|Updated: 2/19/2013 11:14 am
||Published: 2/18/2013 6:05 pm
Frustration is growing over a shortage of ammunition across the country and the Tulsa area.
Initially, there was a run on bullets after President Obama won reelection. Then again after the mass shooting in Connecticut and the subsequent call for stricter gun control.
With one of the highest rates of gun ownership per capita in the country, Oklahoma quickly became one of the toughest places to find large quantities of ammo. Local resellers are doing all they can to keep up, but they are just as frustrated by the situation.
Don Randell lives in Oklahoma City, but stopped into 2A Shooting Center in Tulsa on Monday looking to reload.
"While I'm up here I thought I'd stop in several of the shops and look for pricing on ammo," Randell said. "I can find ammo, but it's so expensive right now because of the supply and demand."
It's a frustrating situation not only for gun owners, but also for gun shops.
"We try to keep large quantities around just for these ups and down in the market," Eric Fuson, General Manager of 2A, said. "But even with the large amount we typically stock of the more popular ammunitions, I still find myself running out."
So Fuson has to limit the number of boxes customers can buy of certain calibers, or limit their purchase only for use on his shooting range.
He said .9mm, .22 long rifle, .45 caliber and .223 caliber for AR-15s are the hardest keep stocked.
And even though he orders as many as he can of those calibers, it doesn't mean he will be able to supply his customers any time soon.
"Manufacturers, on average, are over a year from the point of time of order to the point of delivery," Fuson said.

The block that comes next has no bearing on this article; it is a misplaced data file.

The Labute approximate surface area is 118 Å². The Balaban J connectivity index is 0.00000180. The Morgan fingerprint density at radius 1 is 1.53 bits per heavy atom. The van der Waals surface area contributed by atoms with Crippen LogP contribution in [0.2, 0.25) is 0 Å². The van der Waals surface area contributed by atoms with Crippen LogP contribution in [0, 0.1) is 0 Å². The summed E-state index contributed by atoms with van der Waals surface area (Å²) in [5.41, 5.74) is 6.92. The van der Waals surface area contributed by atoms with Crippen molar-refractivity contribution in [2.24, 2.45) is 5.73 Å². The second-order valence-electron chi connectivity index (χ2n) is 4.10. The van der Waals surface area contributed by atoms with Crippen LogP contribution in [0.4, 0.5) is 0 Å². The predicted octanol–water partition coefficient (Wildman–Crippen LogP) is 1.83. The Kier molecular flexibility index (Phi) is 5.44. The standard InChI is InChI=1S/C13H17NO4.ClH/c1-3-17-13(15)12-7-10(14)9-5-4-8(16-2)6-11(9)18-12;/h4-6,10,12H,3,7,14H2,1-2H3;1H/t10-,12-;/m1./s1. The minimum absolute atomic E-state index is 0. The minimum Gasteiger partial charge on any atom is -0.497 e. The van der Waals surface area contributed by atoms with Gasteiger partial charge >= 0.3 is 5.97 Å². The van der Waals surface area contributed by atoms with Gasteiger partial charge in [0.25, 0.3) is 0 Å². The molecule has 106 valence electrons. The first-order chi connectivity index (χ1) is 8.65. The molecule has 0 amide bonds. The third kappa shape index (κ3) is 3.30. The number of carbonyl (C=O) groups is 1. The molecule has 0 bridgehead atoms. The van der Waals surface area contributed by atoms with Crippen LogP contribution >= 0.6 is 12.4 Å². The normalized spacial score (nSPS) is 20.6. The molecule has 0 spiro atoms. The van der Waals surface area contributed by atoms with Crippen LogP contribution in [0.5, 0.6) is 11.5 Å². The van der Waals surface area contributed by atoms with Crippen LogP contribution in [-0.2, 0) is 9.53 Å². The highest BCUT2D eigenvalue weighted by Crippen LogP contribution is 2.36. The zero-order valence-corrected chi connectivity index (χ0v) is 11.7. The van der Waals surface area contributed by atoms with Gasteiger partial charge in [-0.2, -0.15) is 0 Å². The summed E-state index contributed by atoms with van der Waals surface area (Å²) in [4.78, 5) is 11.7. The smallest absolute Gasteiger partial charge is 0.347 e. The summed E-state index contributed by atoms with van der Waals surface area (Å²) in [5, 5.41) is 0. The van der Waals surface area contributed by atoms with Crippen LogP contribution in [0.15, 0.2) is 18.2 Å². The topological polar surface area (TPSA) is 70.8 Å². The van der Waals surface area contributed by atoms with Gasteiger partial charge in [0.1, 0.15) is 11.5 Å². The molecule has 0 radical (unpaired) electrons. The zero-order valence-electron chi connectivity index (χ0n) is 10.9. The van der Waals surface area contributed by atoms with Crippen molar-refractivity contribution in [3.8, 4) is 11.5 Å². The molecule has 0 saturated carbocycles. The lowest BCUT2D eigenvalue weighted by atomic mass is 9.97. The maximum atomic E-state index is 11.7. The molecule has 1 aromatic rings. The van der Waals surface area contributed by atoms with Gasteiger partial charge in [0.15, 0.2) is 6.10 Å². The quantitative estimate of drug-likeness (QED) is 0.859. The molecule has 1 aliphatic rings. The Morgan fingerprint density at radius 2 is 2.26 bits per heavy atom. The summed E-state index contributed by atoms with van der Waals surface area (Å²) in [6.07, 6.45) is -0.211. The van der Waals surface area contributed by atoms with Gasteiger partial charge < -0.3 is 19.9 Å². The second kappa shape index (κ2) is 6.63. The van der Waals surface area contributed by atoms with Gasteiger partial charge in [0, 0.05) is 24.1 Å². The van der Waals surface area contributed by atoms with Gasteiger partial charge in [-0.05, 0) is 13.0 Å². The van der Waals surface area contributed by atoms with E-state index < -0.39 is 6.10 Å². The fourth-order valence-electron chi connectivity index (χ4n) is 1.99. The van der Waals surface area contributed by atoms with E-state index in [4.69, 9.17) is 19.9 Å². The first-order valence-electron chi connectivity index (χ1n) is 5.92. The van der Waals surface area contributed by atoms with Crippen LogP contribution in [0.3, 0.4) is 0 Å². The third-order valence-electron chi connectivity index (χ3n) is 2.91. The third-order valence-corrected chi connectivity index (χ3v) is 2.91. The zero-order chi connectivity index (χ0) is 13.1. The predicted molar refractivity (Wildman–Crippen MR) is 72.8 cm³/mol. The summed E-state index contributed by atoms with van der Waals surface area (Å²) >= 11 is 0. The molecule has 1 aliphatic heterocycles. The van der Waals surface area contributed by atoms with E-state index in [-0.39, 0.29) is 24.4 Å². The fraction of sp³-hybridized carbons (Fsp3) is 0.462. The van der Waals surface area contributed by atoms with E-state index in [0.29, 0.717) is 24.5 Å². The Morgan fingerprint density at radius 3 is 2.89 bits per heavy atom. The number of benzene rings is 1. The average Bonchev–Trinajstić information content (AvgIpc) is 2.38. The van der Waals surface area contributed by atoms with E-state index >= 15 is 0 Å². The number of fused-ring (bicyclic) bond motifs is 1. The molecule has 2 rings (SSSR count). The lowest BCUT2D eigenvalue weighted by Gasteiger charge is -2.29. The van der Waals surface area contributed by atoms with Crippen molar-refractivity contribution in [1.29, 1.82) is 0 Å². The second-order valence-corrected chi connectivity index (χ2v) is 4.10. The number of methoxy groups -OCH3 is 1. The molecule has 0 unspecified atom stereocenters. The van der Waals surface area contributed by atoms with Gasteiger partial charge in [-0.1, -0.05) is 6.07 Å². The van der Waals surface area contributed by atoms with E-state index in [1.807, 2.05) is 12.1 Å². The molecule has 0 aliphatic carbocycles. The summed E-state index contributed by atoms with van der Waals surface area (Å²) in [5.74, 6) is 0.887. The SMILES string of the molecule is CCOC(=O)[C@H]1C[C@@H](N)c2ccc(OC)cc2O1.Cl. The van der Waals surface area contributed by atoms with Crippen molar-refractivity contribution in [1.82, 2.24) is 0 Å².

But Randell said even when he can find ammo he's looking for, with high demand and low supply, prices are skyrocketing.
"I can get it," he said. "It's just frustrating because I don't pay the prices that people are wanting."
Local law enforcement agencies are having a hard time staying stocked as well. Officers are required to complete a certain amount of training every year, but there isn't always enough ammunition to complete that training.
Fuson said manufacturers are now making them their top priority for delivery.
"You law enforcement agencies, whether it's state, federal or local, and the United States military are always going to take priority to everyone else," he said.
But no matter what new regulations may come out of Washington in the coming months, Fuson is optimistic things will get better.
"There is a light at the end of the tunnel," he said. "Things will get better. Prices will start to slowly begin to fluctuate downward. Manufacturers will slowly begin to get caught up. And this is not going to be a forever permanent thing."